My scissors were missing and I had a pretty good idea who took them. But I knew finding them would be challenging since I was about to encounter a barrage of stuff.
As I entered my daughter’s room, mismatched socks, black leggings, a green t-shirt along with a pile of—I could only assume was dirty clothes—covered the floor. As if I was in an obstacle course, I waded my way over mounds of bags and stacks of books to her desk that held piles of papers, scattered colored pens, and bottles of nail polish.
After about fifteen minutes of rustling through the clutter, I gave up since I was unable to find my scissors.
A Teen’s Messy Bedroom Can Be Frustrating
This was how my 18-year-old daughter’s room used to look on a good day.
When she was younger, we had heated arguments over her messy room and battles to get her to clean up after herself. But the arguments didn’t solve the issue, and our relationship became strained. (You may also like to read: Here’s How To Fix A Difficult Relationship With Your Teen)
I’ve always prided myself, even as a teenager, on having a neat room. Everything had a place, and I never left anything on the floor. I always made my bed and placed my laundry in the basket. Being organized and clutter-free made me feel calm and happy so whenever I encountered things out of place, I felt anxious and upset.
But worse, I also felt like I failed as a parent since I wasn’t able to teach my daughter how to be neat.
Where did I go wrong? What should I have done differently? I also sometimes felt as if she was being oppositional by choosing not to put things away even though she knew it made me upset. So whenever I tripped over her sneakers on the floor or saw a pile of dirty dishes next to her bed, I felt immense anger. But my anger didn’t change her behavior.
How to handle a teen who won’t clean up
I decided to do some research. Most people think of ADHD as a young boy unable to sit still in class. But ADHD can present differently depending on the person. One hallmark of the disorder is being disorganized, and it turned out that my daughter had this and other indicators.
When she received the diagnosis, I realized that her being messy was not an affront to my authority or parental rules, or a sign of disrespect, but instead that this was a skill that was challenging for her to learn.
Her behavior had nothing to do with me. I had been misinterpreting the situation all along.
Is a messy teen bedroom a sign of a problem?
She’s a talented artist who creates incredible art. I can barely etch out a stick figure. If you asked me to recreate one of her paintings, I wouldn’t know where to begin. And then, if you told me to do that daily, I would feel helpless.
I’m guessing that’s how she feels about organizing her room every day.
Even though I don’t have ADHD, reading the book was a turning point for me. One of the key concepts in the book is that being messy doesn’t equate to a moral failing rather it’s morally neutral. Being neat doesn’t mean you are a good person and being messy doesn’t mean you are a bad person.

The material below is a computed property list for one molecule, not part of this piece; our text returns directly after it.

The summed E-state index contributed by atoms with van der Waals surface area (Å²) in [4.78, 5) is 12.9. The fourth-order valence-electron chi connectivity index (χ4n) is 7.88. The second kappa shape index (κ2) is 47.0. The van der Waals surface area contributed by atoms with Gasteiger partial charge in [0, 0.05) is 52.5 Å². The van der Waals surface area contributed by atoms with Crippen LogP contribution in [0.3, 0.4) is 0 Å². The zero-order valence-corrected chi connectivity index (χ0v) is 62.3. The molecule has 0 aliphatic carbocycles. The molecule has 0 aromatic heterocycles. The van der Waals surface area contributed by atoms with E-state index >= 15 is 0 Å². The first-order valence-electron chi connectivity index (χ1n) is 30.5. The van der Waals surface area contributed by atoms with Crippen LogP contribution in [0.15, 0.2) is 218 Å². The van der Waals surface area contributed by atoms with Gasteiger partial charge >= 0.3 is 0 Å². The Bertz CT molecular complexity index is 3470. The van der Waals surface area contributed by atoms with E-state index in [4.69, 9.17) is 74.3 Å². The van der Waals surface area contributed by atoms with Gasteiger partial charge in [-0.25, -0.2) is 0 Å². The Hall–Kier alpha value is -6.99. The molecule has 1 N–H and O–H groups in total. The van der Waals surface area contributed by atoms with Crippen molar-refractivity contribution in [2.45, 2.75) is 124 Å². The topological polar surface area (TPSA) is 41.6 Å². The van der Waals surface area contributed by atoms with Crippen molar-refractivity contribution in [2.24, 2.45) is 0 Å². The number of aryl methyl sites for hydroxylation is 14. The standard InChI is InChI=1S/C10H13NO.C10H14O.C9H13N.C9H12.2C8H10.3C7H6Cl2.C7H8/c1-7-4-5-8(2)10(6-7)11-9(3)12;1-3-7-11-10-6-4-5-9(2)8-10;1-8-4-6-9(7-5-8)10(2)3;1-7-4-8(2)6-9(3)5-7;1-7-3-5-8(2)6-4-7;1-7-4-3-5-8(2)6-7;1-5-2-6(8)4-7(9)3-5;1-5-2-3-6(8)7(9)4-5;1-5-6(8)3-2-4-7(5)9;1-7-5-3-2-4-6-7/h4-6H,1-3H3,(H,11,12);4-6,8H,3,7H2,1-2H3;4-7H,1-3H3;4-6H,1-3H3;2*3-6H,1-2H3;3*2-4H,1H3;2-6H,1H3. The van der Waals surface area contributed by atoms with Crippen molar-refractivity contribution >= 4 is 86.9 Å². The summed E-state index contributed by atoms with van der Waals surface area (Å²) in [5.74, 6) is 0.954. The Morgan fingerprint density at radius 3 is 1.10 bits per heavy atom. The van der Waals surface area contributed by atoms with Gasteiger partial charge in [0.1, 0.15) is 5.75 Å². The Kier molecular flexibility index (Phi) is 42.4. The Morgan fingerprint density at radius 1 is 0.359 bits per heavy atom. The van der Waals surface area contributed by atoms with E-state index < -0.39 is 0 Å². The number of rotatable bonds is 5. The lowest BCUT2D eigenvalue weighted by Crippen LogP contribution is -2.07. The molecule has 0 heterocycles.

You could be a serial killer and be extremely neat since your organizational skills have nothing to do with your morality. Being disorganized is merely a skill that people need to learn. But people with ADHD, like KC Davis, needed to learn this skill in a different way than people who don’t have ADHD. This applies to anyone whose brain works differently.
In her book, she discussed how she tried organizational techniques for people who don’t have ADHD, and none of it worked for her. She had to figure out methods that worked for someone who had ADHD.
Up until this point, I didn’t even realize that I was equating being a good person with being neat. But after reading her book, I knew I held that common belief.
And now it seems ridiculous that I was so angry about a messy room because my daughter is an incredibly good and kind person. (Editor’s note: a drastic change in your teen’s behavior, such as an organized child suddenly keeping an untidy room or an adolescent who trashes their personal space, could be experiencing mental health issues. Make sure you talk to your family doctor or a licensed mental health therapist to discuss your concerns.)
Now that she’s at college, I can see her bedroom floor and her desk is clear of clutter. Most of her artwork that she created still remains on the walls but her clothes, knickknacks, and other possessions are with her at school. I never thought I would feel this way, but I miss her mess.
I’ll admit that the first week she was gone I reveled in the pristine condition of my house.
Her messes were not just confined to her bedroom. There was an array of shoes dispersed throughout the kitchen, dirty dishes on the sofa, and jackets strewn on the banisters (but mostly the floors). But as the weeks wore on, I found myself staring at the empty floors, wondering when I would see her clothes again.
After the transformation of my views about messiness, instead of anger, I often used humor with her about her items around the house. Like when I asked her, “Is this pile of dirty clothes some sort of science experiment to test the height versus the smell?”
Or I asked her, “Do the crumbs you leave from the kitchen to upstairs help you to find your way back to your bedroom?”
She always laughed, which strengthened our relationship instead of weakening it as the anger did.
I miss these lighthearted interactions. I miss her mismatched socks on the kitchen floor.
But most of all I just miss her.